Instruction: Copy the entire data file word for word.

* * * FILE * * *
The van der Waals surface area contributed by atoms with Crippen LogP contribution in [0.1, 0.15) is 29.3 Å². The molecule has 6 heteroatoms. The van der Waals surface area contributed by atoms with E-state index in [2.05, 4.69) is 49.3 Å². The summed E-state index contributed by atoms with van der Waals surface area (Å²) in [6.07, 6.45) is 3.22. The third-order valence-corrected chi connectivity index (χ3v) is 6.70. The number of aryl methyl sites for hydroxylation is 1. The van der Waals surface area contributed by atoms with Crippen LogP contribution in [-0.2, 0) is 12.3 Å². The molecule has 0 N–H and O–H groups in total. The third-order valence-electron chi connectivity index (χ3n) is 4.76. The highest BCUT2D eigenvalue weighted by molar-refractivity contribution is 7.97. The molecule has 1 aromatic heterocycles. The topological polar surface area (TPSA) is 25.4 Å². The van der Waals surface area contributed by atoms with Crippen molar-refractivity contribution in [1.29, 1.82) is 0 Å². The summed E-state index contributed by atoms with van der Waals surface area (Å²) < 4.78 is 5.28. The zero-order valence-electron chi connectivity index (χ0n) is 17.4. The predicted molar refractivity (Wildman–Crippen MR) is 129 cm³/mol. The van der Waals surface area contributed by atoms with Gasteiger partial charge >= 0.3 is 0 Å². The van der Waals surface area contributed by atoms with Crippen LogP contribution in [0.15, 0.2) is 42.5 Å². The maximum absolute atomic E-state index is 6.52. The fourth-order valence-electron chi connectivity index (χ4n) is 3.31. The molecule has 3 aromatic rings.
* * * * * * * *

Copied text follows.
The van der Waals surface area contributed by atoms with Crippen LogP contribution in [0.1, 0.15) is 29.3 Å². The molecule has 6 heteroatoms. The van der Waals surface area contributed by atoms with E-state index in [2.05, 4.69) is 49.3 Å². The summed E-state index contributed by atoms with van der Waals surface area (Å²) in [6.07, 6.45) is 3.22. The third-order valence-corrected chi connectivity index (χ3v) is 6.70. The number of aryl methyl sites for hydroxylation is 1. The van der Waals surface area contributed by atoms with Crippen LogP contribution in [-0.2, 0) is 12.3 Å². The molecule has 0 N–H and O–H groups in total. The third-order valence-electron chi connectivity index (χ3n) is 4.76. The highest BCUT2D eigenvalue weighted by molar-refractivity contribution is 7.97. The molecule has 1 aromatic heterocycles. The topological polar surface area (TPSA) is 25.4 Å². The van der Waals surface area contributed by atoms with Crippen molar-refractivity contribution in [1.29, 1.82) is 0 Å². The summed E-state index contributed by atoms with van der Waals surface area (Å²) < 4.78 is 5.28. The zero-order valence-electron chi connectivity index (χ0n) is 17.4. The predicted molar refractivity (Wildman–Crippen MR) is 129 cm³/mol. The van der Waals surface area contributed by atoms with Gasteiger partial charge >= 0.3 is 0 Å². The van der Waals surface area contributed by atoms with Crippen LogP contribution in [0.15, 0.2) is 42.5 Å². The maximum absolute atomic E-state index is 6.52. The fourth-order valence-electron chi connectivity index (χ4n) is 3.31. The molecule has 3 aromatic rings.